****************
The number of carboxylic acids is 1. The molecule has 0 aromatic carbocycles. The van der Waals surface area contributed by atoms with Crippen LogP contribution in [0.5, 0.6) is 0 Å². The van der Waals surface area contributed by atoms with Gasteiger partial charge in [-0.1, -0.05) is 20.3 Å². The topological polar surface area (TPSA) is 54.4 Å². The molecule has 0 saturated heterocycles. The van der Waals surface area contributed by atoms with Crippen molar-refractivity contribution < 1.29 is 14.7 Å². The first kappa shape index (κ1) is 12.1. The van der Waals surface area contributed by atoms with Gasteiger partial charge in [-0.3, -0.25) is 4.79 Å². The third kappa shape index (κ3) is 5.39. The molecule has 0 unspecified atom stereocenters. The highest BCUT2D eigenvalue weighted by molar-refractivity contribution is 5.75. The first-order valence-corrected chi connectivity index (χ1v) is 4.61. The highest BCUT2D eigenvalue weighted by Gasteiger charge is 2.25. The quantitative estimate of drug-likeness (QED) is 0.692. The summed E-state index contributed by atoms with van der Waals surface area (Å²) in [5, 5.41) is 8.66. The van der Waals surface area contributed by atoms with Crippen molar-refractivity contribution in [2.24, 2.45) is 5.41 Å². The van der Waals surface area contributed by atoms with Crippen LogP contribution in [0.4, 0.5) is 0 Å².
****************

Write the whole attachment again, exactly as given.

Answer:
The number of carboxylic acids is 1. The molecule has 0 aromatic carbocycles. The van der Waals surface area contributed by atoms with Crippen LogP contribution in [0.5, 0.6) is 0 Å². The van der Waals surface area contributed by atoms with Gasteiger partial charge in [-0.1, -0.05) is 20.3 Å². The topological polar surface area (TPSA) is 54.4 Å². The molecule has 0 saturated heterocycles. The van der Waals surface area contributed by atoms with Crippen molar-refractivity contribution < 1.29 is 14.7 Å². The first kappa shape index (κ1) is 12.1. The van der Waals surface area contributed by atoms with Gasteiger partial charge in [-0.3, -0.25) is 4.79 Å². The third kappa shape index (κ3) is 5.39. The molecule has 0 unspecified atom stereocenters. The highest BCUT2D eigenvalue weighted by molar-refractivity contribution is 5.75. The first-order valence-corrected chi connectivity index (χ1v) is 4.61. The highest BCUT2D eigenvalue weighted by Gasteiger charge is 2.25. The quantitative estimate of drug-likeness (QED) is 0.692. The summed E-state index contributed by atoms with van der Waals surface area (Å²) in [5, 5.41) is 8.66. The van der Waals surface area contributed by atoms with Crippen molar-refractivity contribution in [2.24, 2.45) is 5.41 Å². The van der Waals surface area contributed by atoms with Crippen LogP contribution in [0.4, 0.5) is 0 Å².